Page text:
Yarn And Needle Crafts - Other

Knitted Slipper Socks how to Knit Slipper Socks



Melanie Grimes's image for:
"Knitted Slipper Socks how to Knit Slipper Socks"
Caption: 
Location: 
Image by: 
©  

A knitted slipper sock is a sock that has a thicker sole. The knitting process is similar to that used to knit a sock, but since it's a sock made to be worn on the floor, not inside a shoe,  there are some differences in the knitting process. The main difference is that a slipper sock has a more substantial sole than a regular sock, in order to provide better traction and grip. A handmade slipper sock has several advantages over a commercially made sock. They fit better, they can be customized to your preferences of width, size height and color, and, most importantly, they represent an artistry mostly lost in our culture.

To knit a slipper sock, you will need sock yarn, a pattern, and sock needles. Sock yarn is generally very thin yarn, because most people do not want a thick sock. The needles for knitting socks are sold in sets of four. You will also need a material for the sole. This can be a heavier yarn, or an outer leather covering that can be stitched on after the knitting is finished. Slipper sock kits its can be found that contain all the ingredients to knit a slipper sock.

Sock pattern books are numerous, so select a pattern that can be adapted for a slipper sock, if you do not buy a kit. First select your pattern. It is easier to find a yarn to match a pattern, but if you find a yarn you want to use, most yarn stores will help you find an appropriate pattern. Sock yarn is sold in most yarn shops, and these days there are many choices. You will find polyester yarn, cotton yarn, and many varieties of wool, from washable to the more specialty fibers that need to be hand washed. For a slipper sock, I suggest a cotton or polyester, or one of the new washable wool yarns. Alpaca yarn makes great socks because it is warm, lightweight and is hypoallergenic.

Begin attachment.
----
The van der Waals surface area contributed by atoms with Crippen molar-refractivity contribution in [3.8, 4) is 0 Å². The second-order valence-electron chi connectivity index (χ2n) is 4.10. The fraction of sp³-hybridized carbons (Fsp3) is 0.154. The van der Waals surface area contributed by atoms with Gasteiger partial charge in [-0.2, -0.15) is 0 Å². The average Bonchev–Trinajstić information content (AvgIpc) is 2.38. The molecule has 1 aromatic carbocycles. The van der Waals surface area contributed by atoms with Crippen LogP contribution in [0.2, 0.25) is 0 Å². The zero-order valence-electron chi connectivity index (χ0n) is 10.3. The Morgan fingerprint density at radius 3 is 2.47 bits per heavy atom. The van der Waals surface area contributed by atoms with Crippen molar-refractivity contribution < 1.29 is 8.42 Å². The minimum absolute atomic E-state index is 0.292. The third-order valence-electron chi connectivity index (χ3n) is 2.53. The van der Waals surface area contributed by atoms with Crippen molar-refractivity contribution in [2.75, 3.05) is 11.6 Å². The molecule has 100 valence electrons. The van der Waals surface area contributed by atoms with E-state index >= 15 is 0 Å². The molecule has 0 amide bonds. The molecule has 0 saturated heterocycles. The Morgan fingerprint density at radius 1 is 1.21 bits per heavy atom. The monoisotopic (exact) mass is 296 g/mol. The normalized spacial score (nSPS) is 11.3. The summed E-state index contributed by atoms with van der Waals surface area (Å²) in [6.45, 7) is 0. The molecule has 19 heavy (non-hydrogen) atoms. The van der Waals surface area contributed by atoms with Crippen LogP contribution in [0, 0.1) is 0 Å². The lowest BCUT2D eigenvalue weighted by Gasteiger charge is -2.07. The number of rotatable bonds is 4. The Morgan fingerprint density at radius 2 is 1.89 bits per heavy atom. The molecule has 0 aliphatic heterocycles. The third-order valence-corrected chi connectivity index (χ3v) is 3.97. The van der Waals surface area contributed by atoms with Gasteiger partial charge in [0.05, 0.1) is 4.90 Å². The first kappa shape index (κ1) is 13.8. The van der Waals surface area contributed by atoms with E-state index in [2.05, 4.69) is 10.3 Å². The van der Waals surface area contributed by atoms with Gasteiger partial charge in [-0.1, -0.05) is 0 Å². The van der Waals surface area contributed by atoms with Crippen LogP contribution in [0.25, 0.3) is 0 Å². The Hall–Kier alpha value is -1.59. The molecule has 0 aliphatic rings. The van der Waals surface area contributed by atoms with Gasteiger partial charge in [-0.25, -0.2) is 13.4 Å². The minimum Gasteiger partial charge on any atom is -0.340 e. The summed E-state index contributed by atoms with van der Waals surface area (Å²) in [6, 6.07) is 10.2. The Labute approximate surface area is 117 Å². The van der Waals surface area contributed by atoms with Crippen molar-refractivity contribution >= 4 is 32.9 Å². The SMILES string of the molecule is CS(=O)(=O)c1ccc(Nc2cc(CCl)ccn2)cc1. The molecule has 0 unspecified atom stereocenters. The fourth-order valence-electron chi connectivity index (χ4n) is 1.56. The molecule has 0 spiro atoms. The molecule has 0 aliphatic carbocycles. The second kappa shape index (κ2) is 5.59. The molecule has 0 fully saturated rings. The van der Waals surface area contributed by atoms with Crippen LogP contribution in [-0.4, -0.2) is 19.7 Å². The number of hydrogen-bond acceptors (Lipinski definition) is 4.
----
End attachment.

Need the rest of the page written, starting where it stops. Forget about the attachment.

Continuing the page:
After selecting your pattern, yarn, you will need to find matching needles. The best way to select needles is to make a swatch with your yarn and make sure that you are getting the gauge that the pattern requires. It is possible to do this in a knitting shop before making your purchase. A good yarn shop will have samples of knitting needles for you to try before purchasing. Your swatch should ideally be washed before you use it for sizing, as the yarn might shrink or even stretch when washed. Needles made of bamboo are less slick than plastic or metal needles, and hold the yarn on best, I find. Bamboo needles are also warm to work with, which is a pleasant touch. Be sure to purchase end holders, so your project will not fall off the needles and unravel.

When you have your needles, yarn, pattern and swatch ready, you can begin the process of knitting. Check your gauge to make sure again that it matches your pattern. This is especially true if you are knitting a slipper sock children, because their feet are growing and knitting takes time, so be sure to start with a pattern size larger than the size of the child's foot at the moment. Cast on your stitches, and knit following the pattern. The difficult part of a sock is the heel, but if you follow the directions in the pattern, you will find it is not that tricky after all. It does take attention because you increase on each row, and then increase again to turn the heel.

Sock patterns are not hard to follow. You only need to be attentive to the increase and decrease directions. But socks do take time, and when you finish one, there is still another to go! Some sock patterns start at the toe and some at the cuff. Beginners might find it easier to start at the cuff, which is basic circular knitting, before getting to the more difficult heel knitting.When the knitting is finished attach the slipper portion. A simple overhand stitch will secure a piece of leather to the bottom of the sock. Keep the stitches on the outside, so as not to irritate tender feet.

Handmade slipper socks will keep you warm and comfortable and are fun and easy to knit.

 

More about this author: Melanie Grimes

ARTICLE SOURCES AND CITATIONS